Consequently, the Armenian and Azerbaijani political-diplomatic efforts described above are not promising too much, even if these efforts are bigger than the ones in the past years. What’s really important is that they have reduced last year’s bellicose rhetoric, which could have intensified the conflict, and that they concurrently took down the political tensions between both capitals. Even if guns’ rattling did not stop the Nagorno Karabakh conflict, these first steps towards a détente situation are quite visible and optimistic- a moderated optimism, on negotiations’ continuation following a positive key.

  1. EU-Azerbaijan cooperation priorities

Last month, in Brussels (4th of April), it took place the 16th reunion of the EU-Azerbaijan Cooperation Council. This event highlighted the special cooperation between Brussels and Baku. EU’s High Representative, Federica Mogherini, has confirmed that “Azerbaijan is a very important partner for the European Union, whose independence, sovereignty and territorial integrity the European Union fully supports” and wherewith EU has developed positive relations within the framework offered by the (Reviewed) European Neighborhood Policy[4].

Brussels thinks that Baku had, lately, a moderated, multi-vectorial foreign policy, building strong partnerships with many international states and organizations. Although this policy’s main objective is to get international support for a handy solution in respect of the Armenia conflict from Nagorno Karabakh, the approach led to establishing comfortable cooperation relations with regional countries or groups. There is a special cooperation with Turkey, Russia, Iran, Georgia, NATO, the Islamic Cooperation Organization, but also US, Israel and countries across the CSI. Although the “Convention on Caspian Sea’s juridical status”, adopted by all Caspian states presidents, last year, got approved by Azerbaijani in February 2019, issues on segments’ bilateral demarcation of the Caspian basin with Turkmenistan and Iran are still unsolved.

Azerbaijani has actively participated at the EaP Panel on security, across the Common Defence and Security Policy (CSDP), the CSDP civilian protection platform and Common Security and Foreign Policy (CFSP). Since 2018, Baku accessed the Prevention, planning and response program to natural and technological disasters – an EU coordinated and funded program, it accessed the EU Civil protection mechanism BALEX Delta 2018 (marine pollution exercise) and has participated at the Civil Protection Forum from Brussels.

The EU cooperation framework gets established by the “EU-Azerbaijani Partnership Priorities” document, adopted during last year by the EU-Azerbaijani Cooperation Council. The document established four key-areas for bilateral cooperation: 1) economic development and market opportunities; 2) institutions’ and well ruling’s consolidation; 3) connectivity, energy effectiveness, environment and climate; 4) mobility and interpersonal contacts. EU will ensure, until 2020, the necessary assistance for all these fields.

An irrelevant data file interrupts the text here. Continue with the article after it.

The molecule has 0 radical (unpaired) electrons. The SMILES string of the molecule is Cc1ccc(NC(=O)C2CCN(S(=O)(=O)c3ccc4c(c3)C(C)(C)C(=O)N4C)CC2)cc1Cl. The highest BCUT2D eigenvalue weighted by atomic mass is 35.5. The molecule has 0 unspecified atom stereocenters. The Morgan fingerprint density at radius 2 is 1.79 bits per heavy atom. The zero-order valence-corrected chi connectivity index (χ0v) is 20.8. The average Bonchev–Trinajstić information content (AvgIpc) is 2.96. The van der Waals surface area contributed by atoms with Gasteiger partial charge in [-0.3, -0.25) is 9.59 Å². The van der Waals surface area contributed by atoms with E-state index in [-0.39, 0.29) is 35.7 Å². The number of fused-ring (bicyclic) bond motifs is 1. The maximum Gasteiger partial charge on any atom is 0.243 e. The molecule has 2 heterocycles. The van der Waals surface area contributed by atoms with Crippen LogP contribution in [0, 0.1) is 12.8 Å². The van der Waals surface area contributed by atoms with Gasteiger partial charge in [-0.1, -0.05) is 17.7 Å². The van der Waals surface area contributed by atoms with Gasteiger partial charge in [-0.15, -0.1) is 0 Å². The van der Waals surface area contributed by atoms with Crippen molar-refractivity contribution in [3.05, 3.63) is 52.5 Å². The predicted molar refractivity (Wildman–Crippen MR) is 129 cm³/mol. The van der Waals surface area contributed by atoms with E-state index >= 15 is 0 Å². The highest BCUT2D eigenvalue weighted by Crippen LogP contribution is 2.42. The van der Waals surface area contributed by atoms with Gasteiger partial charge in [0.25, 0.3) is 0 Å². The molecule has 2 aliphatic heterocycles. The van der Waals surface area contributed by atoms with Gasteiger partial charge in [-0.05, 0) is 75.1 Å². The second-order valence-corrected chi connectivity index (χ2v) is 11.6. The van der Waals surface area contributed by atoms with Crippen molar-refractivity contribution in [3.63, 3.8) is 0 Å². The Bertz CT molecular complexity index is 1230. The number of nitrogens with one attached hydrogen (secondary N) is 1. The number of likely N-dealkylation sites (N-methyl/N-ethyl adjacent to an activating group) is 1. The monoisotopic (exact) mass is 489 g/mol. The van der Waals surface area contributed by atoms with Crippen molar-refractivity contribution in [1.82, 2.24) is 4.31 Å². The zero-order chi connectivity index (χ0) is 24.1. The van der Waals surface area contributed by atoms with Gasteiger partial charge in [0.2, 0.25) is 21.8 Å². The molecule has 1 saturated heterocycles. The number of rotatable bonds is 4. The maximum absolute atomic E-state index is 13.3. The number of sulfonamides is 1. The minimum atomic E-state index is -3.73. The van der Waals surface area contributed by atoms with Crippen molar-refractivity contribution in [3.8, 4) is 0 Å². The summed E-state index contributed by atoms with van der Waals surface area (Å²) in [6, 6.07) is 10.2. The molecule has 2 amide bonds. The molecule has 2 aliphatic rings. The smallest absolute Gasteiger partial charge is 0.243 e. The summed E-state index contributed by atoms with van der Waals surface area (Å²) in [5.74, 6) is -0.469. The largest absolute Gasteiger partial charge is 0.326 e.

EU supports Azerbaijani in terms of justice, liberty, security and human rights’ dialogue. This is the reason why, during this year also, this state’s human rights issue, including political prisoners’ situations, were discussed across bilateral meetings with Baku leaders. It came out that Azerbaijan’s long-term security, stability and prosperity will depend on following human’s rights and fundamental liberties, as there are some serious concerns about that in Baku.

It also came out that there is an extremely difficult situation on ensuring the freedom of expression and association and ensuring a favorable legislation for the Azerbaijani civil society’s functioning. UE will offer assistance also for Azerbaijani experts’ training that fight against corruption.

Azerbaijan remains under UN’s aegis in the fight against international terrorism. In non-proliferation, disarmament and control of exports’ control field, Azerbaijani is not part of the Treaty on anti-personal mines prohibition, the Convention on conventional weapons or the Treaty on international guns commerce. EU encourages Baku to make the necessary accession process, but the Nagorno Karabakh conflict continuation will block the political will for any initiative.

  1. S-400 Russian systems delivery for Turkey enters in straight line.

Therefore, Russia’s state company for armament export, Rosoboronexport, has announced (24th of April) that the deliveries of the first S-400 Russian air defence system “Triumph”, to Turkey, starts in July 2019. The Russian president has stated, at his meeting in Moscow, with president Erdogan (8th of April), that the missile systems delivery is a priority for both Moscow and Ankara.

Many people have wrote about this Russian-Turkish strategic armament business and they will continue to do so in the West, sometimes using the toughest terms. System’s delivery planning have entered in straight line and, therefore, it seems that there is nothing left to do in allies’ camp to convince Turkey to give up the technical-military cooperation with West’s enemy state. However, in the international political-military and economic landscape from the past years, wherein Turkey’s relations with the Western powers suffered from serious turbulences (especially in respect of the US, Germany, Netherlands and France), the modern armament procurement from Russia should not have emerged as a completely surprising political element.

The S-400 air defence systems delivery contract was developed because Ankara thinks that through a military-technical cooperation with Russia it could stimulate the national defence industry. Some circles in Russia also think that Turkey’s defence industry tries to create its own air defence system by using the acquired Russian models and a technical-military cooperation with Russia to establish an integrated air defence system for the Turkish army.